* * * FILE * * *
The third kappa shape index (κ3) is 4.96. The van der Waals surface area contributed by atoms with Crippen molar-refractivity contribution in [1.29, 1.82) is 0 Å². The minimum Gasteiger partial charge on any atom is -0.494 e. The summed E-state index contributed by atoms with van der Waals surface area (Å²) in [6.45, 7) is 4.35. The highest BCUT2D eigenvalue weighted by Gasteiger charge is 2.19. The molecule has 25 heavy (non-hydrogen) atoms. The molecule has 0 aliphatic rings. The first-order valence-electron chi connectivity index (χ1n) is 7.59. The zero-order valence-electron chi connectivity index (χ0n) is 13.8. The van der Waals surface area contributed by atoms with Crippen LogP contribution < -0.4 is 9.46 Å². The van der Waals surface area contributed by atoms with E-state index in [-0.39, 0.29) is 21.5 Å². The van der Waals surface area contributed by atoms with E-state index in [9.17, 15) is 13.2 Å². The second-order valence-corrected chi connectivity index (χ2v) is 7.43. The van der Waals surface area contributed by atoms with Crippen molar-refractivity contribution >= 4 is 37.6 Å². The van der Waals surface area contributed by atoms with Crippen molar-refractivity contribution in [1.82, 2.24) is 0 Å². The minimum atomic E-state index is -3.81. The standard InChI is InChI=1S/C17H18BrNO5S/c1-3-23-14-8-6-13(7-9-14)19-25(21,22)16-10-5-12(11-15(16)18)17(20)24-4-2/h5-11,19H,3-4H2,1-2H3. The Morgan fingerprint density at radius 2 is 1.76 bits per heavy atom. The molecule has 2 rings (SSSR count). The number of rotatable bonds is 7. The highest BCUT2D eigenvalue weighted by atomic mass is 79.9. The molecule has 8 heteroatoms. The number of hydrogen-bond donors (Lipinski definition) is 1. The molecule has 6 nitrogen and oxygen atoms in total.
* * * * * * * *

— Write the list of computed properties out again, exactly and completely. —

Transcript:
The third kappa shape index (κ3) is 4.96. The van der Waals surface area contributed by atoms with Crippen molar-refractivity contribution in [1.29, 1.82) is 0 Å². The minimum Gasteiger partial charge on any atom is -0.494 e. The summed E-state index contributed by atoms with van der Waals surface area (Å²) in [6.45, 7) is 4.35. The highest BCUT2D eigenvalue weighted by Gasteiger charge is 2.19. The molecule has 25 heavy (non-hydrogen) atoms. The molecule has 0 aliphatic rings. The first-order valence-electron chi connectivity index (χ1n) is 7.59. The zero-order valence-electron chi connectivity index (χ0n) is 13.8. The van der Waals surface area contributed by atoms with Crippen LogP contribution < -0.4 is 9.46 Å². The van der Waals surface area contributed by atoms with E-state index in [-0.39, 0.29) is 21.5 Å². The van der Waals surface area contributed by atoms with E-state index in [9.17, 15) is 13.2 Å². The second-order valence-corrected chi connectivity index (χ2v) is 7.43. The van der Waals surface area contributed by atoms with Crippen molar-refractivity contribution >= 4 is 37.6 Å². The van der Waals surface area contributed by atoms with Crippen molar-refractivity contribution in [1.82, 2.24) is 0 Å². The minimum atomic E-state index is -3.81. The standard InChI is InChI=1S/C17H18BrNO5S/c1-3-23-14-8-6-13(7-9-14)19-25(21,22)16-10-5-12(11-15(16)18)17(20)24-4-2/h5-11,19H,3-4H2,1-2H3. The Morgan fingerprint density at radius 2 is 1.76 bits per heavy atom. The molecule has 2 rings (SSSR count). The number of rotatable bonds is 7. The highest BCUT2D eigenvalue weighted by atomic mass is 79.9. The molecule has 8 heteroatoms. The number of hydrogen-bond donors (Lipinski definition) is 1. The molecule has 6 nitrogen and oxygen atoms in total.